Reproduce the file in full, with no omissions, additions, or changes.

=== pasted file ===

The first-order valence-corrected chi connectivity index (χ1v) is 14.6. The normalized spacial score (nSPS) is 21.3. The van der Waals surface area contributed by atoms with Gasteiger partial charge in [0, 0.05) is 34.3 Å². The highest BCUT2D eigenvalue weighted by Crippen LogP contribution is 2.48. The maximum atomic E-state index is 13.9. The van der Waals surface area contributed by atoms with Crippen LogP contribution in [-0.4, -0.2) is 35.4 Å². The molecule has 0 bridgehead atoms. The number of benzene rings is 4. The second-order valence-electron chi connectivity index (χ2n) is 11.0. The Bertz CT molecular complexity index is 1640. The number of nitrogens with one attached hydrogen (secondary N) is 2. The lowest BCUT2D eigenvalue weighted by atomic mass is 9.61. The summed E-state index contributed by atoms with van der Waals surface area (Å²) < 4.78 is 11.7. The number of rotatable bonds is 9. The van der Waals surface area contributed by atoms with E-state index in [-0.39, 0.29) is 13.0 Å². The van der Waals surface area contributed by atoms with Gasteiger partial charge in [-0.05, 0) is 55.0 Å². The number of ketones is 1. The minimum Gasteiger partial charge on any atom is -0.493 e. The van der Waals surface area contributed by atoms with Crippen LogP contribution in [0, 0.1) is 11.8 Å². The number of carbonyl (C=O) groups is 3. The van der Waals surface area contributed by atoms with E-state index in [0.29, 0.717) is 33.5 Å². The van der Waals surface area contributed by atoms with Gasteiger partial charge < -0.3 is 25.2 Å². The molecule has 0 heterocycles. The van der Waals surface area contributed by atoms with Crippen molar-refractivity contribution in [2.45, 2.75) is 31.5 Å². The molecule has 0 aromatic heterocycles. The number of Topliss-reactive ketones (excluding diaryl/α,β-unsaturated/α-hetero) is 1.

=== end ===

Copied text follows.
The first-order valence-corrected chi connectivity index (χ1v) is 14.6. The normalized spacial score (nSPS) is 21.3. The van der Waals surface area contributed by atoms with Gasteiger partial charge in [0, 0.05) is 34.3 Å². The highest BCUT2D eigenvalue weighted by Crippen LogP contribution is 2.48. The maximum atomic E-state index is 13.9. The van der Waals surface area contributed by atoms with Crippen LogP contribution in [-0.4, -0.2) is 35.4 Å². The molecule has 0 bridgehead atoms. The number of benzene rings is 4. The second-order valence-electron chi connectivity index (χ2n) is 11.0. The Bertz CT molecular complexity index is 1640. The number of nitrogens with one attached hydrogen (secondary N) is 2. The lowest BCUT2D eigenvalue weighted by atomic mass is 9.61. The summed E-state index contributed by atoms with van der Waals surface area (Å²) < 4.78 is 11.7. The number of rotatable bonds is 9. The van der Waals surface area contributed by atoms with E-state index in [-0.39, 0.29) is 13.0 Å². The van der Waals surface area contributed by atoms with Gasteiger partial charge in [-0.05, 0) is 55.0 Å². The number of ketones is 1. The minimum Gasteiger partial charge on any atom is -0.493 e. The van der Waals surface area contributed by atoms with Crippen LogP contribution in [0, 0.1) is 11.8 Å². The number of carbonyl (C=O) groups is 3. The van der Waals surface area contributed by atoms with E-state index in [0.29, 0.717) is 33.5 Å². The van der Waals surface area contributed by atoms with Gasteiger partial charge < -0.3 is 25.2 Å². The molecule has 0 heterocycles. The van der Waals surface area contributed by atoms with Crippen molar-refractivity contribution in [2.45, 2.75) is 31.5 Å². The molecule has 0 aromatic heterocycles. The number of Topliss-reactive ketones (excluding diaryl/α,β-unsaturated/α-hetero) is 1.